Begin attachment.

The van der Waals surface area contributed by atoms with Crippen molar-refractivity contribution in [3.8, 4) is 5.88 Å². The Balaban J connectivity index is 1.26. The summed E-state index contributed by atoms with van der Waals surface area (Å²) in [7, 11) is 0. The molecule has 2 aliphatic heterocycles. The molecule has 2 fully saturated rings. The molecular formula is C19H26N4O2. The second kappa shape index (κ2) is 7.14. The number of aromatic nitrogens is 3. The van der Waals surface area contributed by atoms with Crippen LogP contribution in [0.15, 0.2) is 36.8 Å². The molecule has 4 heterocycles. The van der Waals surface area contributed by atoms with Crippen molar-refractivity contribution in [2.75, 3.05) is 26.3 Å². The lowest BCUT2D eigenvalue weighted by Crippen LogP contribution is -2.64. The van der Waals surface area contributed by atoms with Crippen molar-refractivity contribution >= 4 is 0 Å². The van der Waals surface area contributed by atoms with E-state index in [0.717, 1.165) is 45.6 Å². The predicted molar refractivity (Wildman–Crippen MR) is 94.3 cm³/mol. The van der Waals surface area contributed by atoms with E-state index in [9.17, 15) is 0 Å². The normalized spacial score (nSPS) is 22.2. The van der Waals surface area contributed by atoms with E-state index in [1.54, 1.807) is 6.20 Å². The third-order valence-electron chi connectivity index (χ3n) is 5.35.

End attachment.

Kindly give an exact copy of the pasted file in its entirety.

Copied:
The van der Waals surface area contributed by atoms with Crippen molar-refractivity contribution in [3.8, 4) is 5.88 Å². The Balaban J connectivity index is 1.26. The summed E-state index contributed by atoms with van der Waals surface area (Å²) in [7, 11) is 0. The molecule has 2 aliphatic heterocycles. The molecule has 2 fully saturated rings. The molecular formula is C19H26N4O2. The second kappa shape index (κ2) is 7.14. The number of aromatic nitrogens is 3. The van der Waals surface area contributed by atoms with Crippen LogP contribution in [0.15, 0.2) is 36.8 Å². The molecule has 4 heterocycles. The van der Waals surface area contributed by atoms with Crippen molar-refractivity contribution in [2.75, 3.05) is 26.3 Å². The lowest BCUT2D eigenvalue weighted by Crippen LogP contribution is -2.64. The van der Waals surface area contributed by atoms with Crippen molar-refractivity contribution >= 4 is 0 Å². The van der Waals surface area contributed by atoms with E-state index in [0.717, 1.165) is 45.6 Å². The predicted molar refractivity (Wildman–Crippen MR) is 94.3 cm³/mol. The van der Waals surface area contributed by atoms with E-state index in [9.17, 15) is 0 Å². The normalized spacial score (nSPS) is 22.2. The van der Waals surface area contributed by atoms with E-state index in [1.54, 1.807) is 6.20 Å². The third-order valence-electron chi connectivity index (χ3n) is 5.35.